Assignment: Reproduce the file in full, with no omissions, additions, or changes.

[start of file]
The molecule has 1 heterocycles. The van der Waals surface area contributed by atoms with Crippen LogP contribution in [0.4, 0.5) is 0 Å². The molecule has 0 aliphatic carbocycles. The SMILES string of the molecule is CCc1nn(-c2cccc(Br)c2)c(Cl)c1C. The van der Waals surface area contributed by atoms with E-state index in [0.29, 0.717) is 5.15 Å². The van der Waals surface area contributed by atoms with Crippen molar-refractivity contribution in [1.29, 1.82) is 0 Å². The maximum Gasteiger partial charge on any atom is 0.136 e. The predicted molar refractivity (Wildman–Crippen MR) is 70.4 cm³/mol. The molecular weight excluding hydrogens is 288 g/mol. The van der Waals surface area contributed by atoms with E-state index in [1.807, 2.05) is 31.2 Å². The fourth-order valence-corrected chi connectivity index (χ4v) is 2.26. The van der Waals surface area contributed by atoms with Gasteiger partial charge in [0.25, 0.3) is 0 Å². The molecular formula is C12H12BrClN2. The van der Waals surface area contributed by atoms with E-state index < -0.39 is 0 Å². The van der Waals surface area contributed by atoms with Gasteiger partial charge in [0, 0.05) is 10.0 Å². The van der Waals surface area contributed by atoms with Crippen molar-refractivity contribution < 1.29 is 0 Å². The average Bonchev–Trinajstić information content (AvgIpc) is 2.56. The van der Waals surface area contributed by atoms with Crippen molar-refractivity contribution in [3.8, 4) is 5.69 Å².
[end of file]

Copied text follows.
The molecule has 1 heterocycles. The van der Waals surface area contributed by atoms with Crippen LogP contribution in [0.4, 0.5) is 0 Å². The molecule has 0 aliphatic carbocycles. The SMILES string of the molecule is CCc1nn(-c2cccc(Br)c2)c(Cl)c1C. The van der Waals surface area contributed by atoms with E-state index in [0.29, 0.717) is 5.15 Å². The van der Waals surface area contributed by atoms with Crippen molar-refractivity contribution in [1.29, 1.82) is 0 Å². The maximum Gasteiger partial charge on any atom is 0.136 e. The predicted molar refractivity (Wildman–Crippen MR) is 70.4 cm³/mol. The molecular weight excluding hydrogens is 288 g/mol. The van der Waals surface area contributed by atoms with E-state index in [1.807, 2.05) is 31.2 Å². The fourth-order valence-corrected chi connectivity index (χ4v) is 2.26. The van der Waals surface area contributed by atoms with Gasteiger partial charge in [0.25, 0.3) is 0 Å². The molecular formula is C12H12BrClN2. The van der Waals surface area contributed by atoms with E-state index < -0.39 is 0 Å². The van der Waals surface area contributed by atoms with Gasteiger partial charge in [0, 0.05) is 10.0 Å². The van der Waals surface area contributed by atoms with Crippen molar-refractivity contribution < 1.29 is 0 Å². The average Bonchev–Trinajstić information content (AvgIpc) is 2.56. The van der Waals surface area contributed by atoms with Crippen molar-refractivity contribution in [3.8, 4) is 5.69 Å².